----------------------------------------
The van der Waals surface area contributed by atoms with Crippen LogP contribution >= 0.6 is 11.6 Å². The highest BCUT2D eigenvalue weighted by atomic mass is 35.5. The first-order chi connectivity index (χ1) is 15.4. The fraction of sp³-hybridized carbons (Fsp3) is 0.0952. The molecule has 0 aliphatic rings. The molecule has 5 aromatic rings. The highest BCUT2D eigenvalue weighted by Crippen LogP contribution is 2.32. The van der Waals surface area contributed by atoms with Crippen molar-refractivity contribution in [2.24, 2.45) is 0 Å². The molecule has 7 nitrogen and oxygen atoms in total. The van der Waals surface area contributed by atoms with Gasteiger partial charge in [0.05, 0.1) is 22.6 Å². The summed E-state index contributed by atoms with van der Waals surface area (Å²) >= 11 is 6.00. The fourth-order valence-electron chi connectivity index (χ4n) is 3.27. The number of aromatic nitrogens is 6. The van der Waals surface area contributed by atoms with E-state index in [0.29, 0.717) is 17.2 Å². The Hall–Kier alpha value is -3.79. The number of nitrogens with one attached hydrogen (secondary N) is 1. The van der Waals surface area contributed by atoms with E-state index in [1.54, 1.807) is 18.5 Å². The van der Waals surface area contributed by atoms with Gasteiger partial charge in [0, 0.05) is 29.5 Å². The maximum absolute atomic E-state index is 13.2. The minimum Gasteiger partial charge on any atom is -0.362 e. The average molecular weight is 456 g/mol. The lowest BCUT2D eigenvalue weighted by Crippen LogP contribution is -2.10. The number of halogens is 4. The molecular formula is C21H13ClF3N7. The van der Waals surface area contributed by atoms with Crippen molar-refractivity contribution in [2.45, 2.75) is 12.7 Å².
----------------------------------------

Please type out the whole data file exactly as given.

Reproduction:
The van der Waals surface area contributed by atoms with Crippen LogP contribution >= 0.6 is 11.6 Å². The highest BCUT2D eigenvalue weighted by atomic mass is 35.5. The first-order chi connectivity index (χ1) is 15.4. The fraction of sp³-hybridized carbons (Fsp3) is 0.0952. The molecule has 0 aliphatic rings. The molecule has 5 aromatic rings. The highest BCUT2D eigenvalue weighted by Crippen LogP contribution is 2.32. The van der Waals surface area contributed by atoms with Crippen molar-refractivity contribution in [2.24, 2.45) is 0 Å². The molecule has 7 nitrogen and oxygen atoms in total. The van der Waals surface area contributed by atoms with Gasteiger partial charge in [0.05, 0.1) is 22.6 Å². The summed E-state index contributed by atoms with van der Waals surface area (Å²) >= 11 is 6.00. The fourth-order valence-electron chi connectivity index (χ4n) is 3.27. The number of aromatic nitrogens is 6. The van der Waals surface area contributed by atoms with E-state index in [0.29, 0.717) is 17.2 Å². The Hall–Kier alpha value is -3.79. The number of nitrogens with one attached hydrogen (secondary N) is 1. The van der Waals surface area contributed by atoms with E-state index in [1.54, 1.807) is 18.5 Å². The van der Waals surface area contributed by atoms with Gasteiger partial charge in [0, 0.05) is 29.5 Å². The maximum absolute atomic E-state index is 13.2. The minimum Gasteiger partial charge on any atom is -0.362 e. The average molecular weight is 456 g/mol. The lowest BCUT2D eigenvalue weighted by Crippen LogP contribution is -2.10. The number of halogens is 4. The molecular formula is C21H13ClF3N7. The van der Waals surface area contributed by atoms with Crippen molar-refractivity contribution in [2.45, 2.75) is 12.7 Å².